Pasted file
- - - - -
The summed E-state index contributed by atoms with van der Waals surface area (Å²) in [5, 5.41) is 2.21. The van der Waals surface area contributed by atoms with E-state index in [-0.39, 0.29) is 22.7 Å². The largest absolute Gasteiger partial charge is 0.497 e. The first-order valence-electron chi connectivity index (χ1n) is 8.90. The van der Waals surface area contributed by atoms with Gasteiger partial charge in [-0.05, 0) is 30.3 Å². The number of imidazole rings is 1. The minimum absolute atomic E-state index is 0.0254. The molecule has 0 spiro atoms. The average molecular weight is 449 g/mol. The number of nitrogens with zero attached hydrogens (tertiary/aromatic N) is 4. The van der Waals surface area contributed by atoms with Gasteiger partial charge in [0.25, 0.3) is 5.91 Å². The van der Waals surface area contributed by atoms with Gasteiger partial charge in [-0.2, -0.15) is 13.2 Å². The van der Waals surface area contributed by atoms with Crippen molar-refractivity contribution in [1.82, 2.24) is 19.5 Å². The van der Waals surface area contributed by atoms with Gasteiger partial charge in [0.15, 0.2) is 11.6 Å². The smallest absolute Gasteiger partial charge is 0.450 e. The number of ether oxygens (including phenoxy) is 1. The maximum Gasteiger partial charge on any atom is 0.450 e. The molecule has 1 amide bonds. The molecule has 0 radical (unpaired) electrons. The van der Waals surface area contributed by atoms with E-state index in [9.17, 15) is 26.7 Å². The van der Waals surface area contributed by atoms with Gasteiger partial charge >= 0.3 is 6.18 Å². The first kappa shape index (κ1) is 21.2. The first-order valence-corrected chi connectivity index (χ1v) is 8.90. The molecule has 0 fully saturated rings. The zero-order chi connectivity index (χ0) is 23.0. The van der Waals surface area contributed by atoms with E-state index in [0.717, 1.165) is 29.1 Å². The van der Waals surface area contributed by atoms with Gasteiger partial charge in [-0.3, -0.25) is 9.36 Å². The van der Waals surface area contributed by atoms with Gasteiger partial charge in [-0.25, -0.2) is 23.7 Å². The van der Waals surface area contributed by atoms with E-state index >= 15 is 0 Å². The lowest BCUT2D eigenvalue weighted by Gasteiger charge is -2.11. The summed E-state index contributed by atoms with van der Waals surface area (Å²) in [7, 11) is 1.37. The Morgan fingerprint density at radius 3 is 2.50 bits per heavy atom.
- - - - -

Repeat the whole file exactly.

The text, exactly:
The summed E-state index contributed by atoms with van der Waals surface area (Å²) in [5, 5.41) is 2.21. The van der Waals surface area contributed by atoms with E-state index in [-0.39, 0.29) is 22.7 Å². The largest absolute Gasteiger partial charge is 0.497 e. The first-order valence-electron chi connectivity index (χ1n) is 8.90. The van der Waals surface area contributed by atoms with Gasteiger partial charge in [-0.05, 0) is 30.3 Å². The number of imidazole rings is 1. The minimum absolute atomic E-state index is 0.0254. The molecule has 0 spiro atoms. The average molecular weight is 449 g/mol. The number of nitrogens with zero attached hydrogens (tertiary/aromatic N) is 4. The van der Waals surface area contributed by atoms with Gasteiger partial charge in [0.25, 0.3) is 5.91 Å². The van der Waals surface area contributed by atoms with Gasteiger partial charge in [-0.2, -0.15) is 13.2 Å². The van der Waals surface area contributed by atoms with Crippen molar-refractivity contribution in [1.82, 2.24) is 19.5 Å². The van der Waals surface area contributed by atoms with Gasteiger partial charge in [0.15, 0.2) is 11.6 Å². The smallest absolute Gasteiger partial charge is 0.450 e. The number of ether oxygens (including phenoxy) is 1. The maximum Gasteiger partial charge on any atom is 0.450 e. The molecule has 1 amide bonds. The molecule has 0 radical (unpaired) electrons. The van der Waals surface area contributed by atoms with E-state index in [9.17, 15) is 26.7 Å². The van der Waals surface area contributed by atoms with Gasteiger partial charge >= 0.3 is 6.18 Å². The first kappa shape index (κ1) is 21.2. The first-order valence-corrected chi connectivity index (χ1v) is 8.90. The molecule has 0 fully saturated rings. The zero-order chi connectivity index (χ0) is 23.0. The van der Waals surface area contributed by atoms with E-state index in [0.717, 1.165) is 29.1 Å². The van der Waals surface area contributed by atoms with Gasteiger partial charge in [-0.3, -0.25) is 9.36 Å². The van der Waals surface area contributed by atoms with Gasteiger partial charge in [-0.25, -0.2) is 23.7 Å². The van der Waals surface area contributed by atoms with E-state index >= 15 is 0 Å². The lowest BCUT2D eigenvalue weighted by Gasteiger charge is -2.11. The summed E-state index contributed by atoms with van der Waals surface area (Å²) in [7, 11) is 1.37. The Morgan fingerprint density at radius 3 is 2.50 bits per heavy atom.